'Call Me By Your Name': Love, Their Way
There is a scene near the end of Luca Guadagnino's breathless, besotted, achingly intimate — and just plain aching -- Call Me By Your Name that starts like hundreds of others have, and do, and will, in cinematic depictions of same-sex attraction.
After midnight. A deserted city street. Two men — in this case, soulful 17-year-old prodigy Elio (Timothée Chalamet) and disquietingly symmetrical 24-year-old graduate student Oliver (Armie Hammer) — steal into an alley to make out. They are blithely happy, and drunk, and horny; they forget to check the perimeter, they neglect to throw the necessary wary glances around them as they fall into each others' arms, and lips.
Queer folk in the audience, seeing this, will know what comes next. What always comes next. We've seen it, and seen it, and we've come to accept it: The characters will get to find a few, furtive seconds of peace, but then the real world has to intrude. When we remember that Guadagnino's film is set in deeply Catholic Italy, in 1983, we start clenching our stomachs in sympathy, and mentally checking our watches, dreading the inevitable. Onscreen, the two men passionately kiss, and we wait — for the screamed epithet to pierce the night, or for the police lights to flare to life, or, most likely, for the flurry of punches to come sailing out of the darkness.
We watch, and we wait.
And we wait.
Nothing happens. Well, that's not true — a lot happens, but not the thing we expect: Astonishingly enough, they just ... go on kissing, unabashed, un-bashed. Straight audiences will mark this quietly miraculous difference too, of course — but will they feel its simple power with the startling intensity queers do? Will it seem to them, as it does to us, a kind of gift, unlooked-for (yet always looked-for), freely and fulsomely offered?
The original Call Me By Your Name, a 2007 book by André Aciman, is the quintessential novel of interiority, concerned as it is with the unspoken signals that pass between Elio and Oliver as the latter comes to stay with Elio's family for a sun-scoured Northern Italian summer. Written as an older Elio's recollection of that time, the novel is remarkable in its ability to capture the way a first love blasts our perceptions — Elio spends long, sultry days willing Oliver to notice him, daring him to and rejecting him when he does (or does he?). It's a poignant catalog of self-recrimination, of cues misinterpreted, of opportunities missed or squandered or haltingly seized upon, of nights spent alone in sweat-soaked sheets, tossing and turning with desire so all-consuming it's terrifying to acknowledge, much less indulge.
A lesser film would content itself to indicate that roiling inner life by reproducing lengths of Aciman's elegant prose in voiceover, but screenwriter James Ivory and director Guadagnino shunt the entirety of that hard, good work — in all its fragile, layered and at times contradictory complexity — onto the faces of Chalamet and Hammer. It's a risk, a big one; it pays off hugely.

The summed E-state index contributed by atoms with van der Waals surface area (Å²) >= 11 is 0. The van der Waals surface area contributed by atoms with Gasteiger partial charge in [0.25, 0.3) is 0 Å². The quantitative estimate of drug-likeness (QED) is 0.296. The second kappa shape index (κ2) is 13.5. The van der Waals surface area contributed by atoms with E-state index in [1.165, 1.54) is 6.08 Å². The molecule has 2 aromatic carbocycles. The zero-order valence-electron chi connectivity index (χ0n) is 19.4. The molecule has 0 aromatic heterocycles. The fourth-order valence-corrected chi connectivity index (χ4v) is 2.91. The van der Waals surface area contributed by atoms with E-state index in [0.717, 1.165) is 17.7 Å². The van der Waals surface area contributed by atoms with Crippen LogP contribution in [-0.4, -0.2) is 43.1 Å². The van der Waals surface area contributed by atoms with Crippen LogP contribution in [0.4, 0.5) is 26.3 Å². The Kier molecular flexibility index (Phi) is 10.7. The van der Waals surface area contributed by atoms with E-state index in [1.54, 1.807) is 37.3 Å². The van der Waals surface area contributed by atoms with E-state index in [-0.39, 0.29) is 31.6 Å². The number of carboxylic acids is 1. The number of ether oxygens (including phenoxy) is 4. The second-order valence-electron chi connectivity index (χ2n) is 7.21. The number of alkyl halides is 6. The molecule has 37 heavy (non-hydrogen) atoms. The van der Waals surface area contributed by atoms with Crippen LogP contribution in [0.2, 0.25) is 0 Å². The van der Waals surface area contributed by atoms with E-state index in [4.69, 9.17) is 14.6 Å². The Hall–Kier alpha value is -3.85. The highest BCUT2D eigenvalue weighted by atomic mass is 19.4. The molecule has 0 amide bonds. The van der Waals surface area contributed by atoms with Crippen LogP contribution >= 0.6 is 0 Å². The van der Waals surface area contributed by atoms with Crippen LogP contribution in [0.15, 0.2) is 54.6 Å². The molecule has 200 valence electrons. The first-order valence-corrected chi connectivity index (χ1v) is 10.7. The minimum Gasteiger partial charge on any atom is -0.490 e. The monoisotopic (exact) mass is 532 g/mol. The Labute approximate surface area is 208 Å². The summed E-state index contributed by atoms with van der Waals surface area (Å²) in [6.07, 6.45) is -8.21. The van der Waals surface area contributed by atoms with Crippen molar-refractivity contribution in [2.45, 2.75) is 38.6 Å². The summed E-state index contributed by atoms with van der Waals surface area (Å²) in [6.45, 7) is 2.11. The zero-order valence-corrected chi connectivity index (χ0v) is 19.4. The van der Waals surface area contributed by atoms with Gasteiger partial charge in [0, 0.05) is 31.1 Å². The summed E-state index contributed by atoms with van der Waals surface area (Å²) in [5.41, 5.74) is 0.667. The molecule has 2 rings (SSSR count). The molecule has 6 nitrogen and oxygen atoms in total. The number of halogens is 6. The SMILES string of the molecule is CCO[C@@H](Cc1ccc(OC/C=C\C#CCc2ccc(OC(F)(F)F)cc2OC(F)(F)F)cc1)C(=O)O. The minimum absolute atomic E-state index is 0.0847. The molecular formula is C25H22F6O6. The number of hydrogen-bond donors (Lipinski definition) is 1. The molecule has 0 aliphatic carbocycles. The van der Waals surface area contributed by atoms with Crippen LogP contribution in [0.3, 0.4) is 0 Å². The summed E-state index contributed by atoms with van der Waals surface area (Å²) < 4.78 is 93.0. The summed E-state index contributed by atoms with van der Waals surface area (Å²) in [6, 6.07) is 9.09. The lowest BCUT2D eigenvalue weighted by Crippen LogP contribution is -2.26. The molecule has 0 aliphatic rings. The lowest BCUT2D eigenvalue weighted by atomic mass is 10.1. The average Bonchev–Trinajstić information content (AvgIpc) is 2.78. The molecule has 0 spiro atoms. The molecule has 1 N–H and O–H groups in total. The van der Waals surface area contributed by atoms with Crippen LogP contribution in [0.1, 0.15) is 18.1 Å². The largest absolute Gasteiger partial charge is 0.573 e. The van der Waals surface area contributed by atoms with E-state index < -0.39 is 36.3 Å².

Chalamet's got the showier part, as a gifted young man whose tendency toward introversion has ill-equipped him for Hammer's easygoing, infuriatingly casual Oliver. We feel the tension between them even when — especially when — they are doing everything they can to refute it; in a single shot, we see lust, guilt and resentment play over Elio's features like a wind passing through his family's orchards. When Oliver brushes a friendly hand across Elio's bare shoulder, the reaction is electric — Elio's entire body shuts down like he's blown a circuit-breaker. But for how excellent Chalamet is, it'd be a mistake to lose the intensity Hammer brings, especially in later scenes, when his mask of insouciance drops, and the startling, searing power of Oliver's emotions bubbles over.
Guadignino is blissfully content to let his actors, and the verdant Northern Italian scenery, do the emotional heavy lifting — mostly. Sufjan Stevens contributed three original songs to the soundtrack, and whenever the film pushes one of them to the fore, it's as close as Call Me By Your Name comes to seeming unsure of itself, to straining for emotion it has already amply supplied. (Its simple, more understated use of the Psychedelic Furs' "Love My Way," on the other hand, proves immensely powerful/throat-lump inducing because it works to underscore the gap that separates Elio from Oliver, not to slather syrup over their bond.)
There will, of course, be thinkpieces written by smarter people than me about how a film dealing with a sexual relationship between a teenager and an adult will be received today, in a post-Spacey world. It's a discussion that's worth having, but not, I dearly hope, in the abstract — not without first seeing the film in question. Because Call Me by Your Name advocates for nothing more and nothing less than the fact that these two specific characters, in this specific setting, found something. Like the novel, it takes pains to establish Elio and Oliver as equals, but their age difference remains an unignorable fact — a messy, discomfiting and complicated one, like first love itself.
The film's remarkable closing scene, which once again occurs on the shifting planes of Calamet's face, is a loving testament to that messiness. It reminds us that this movie can exist as that rarest of objects — a film featuring queer sexuality without AIDS, gay-bashing or suicide — and still be raw, and real, and profoundly, indelibly moving.
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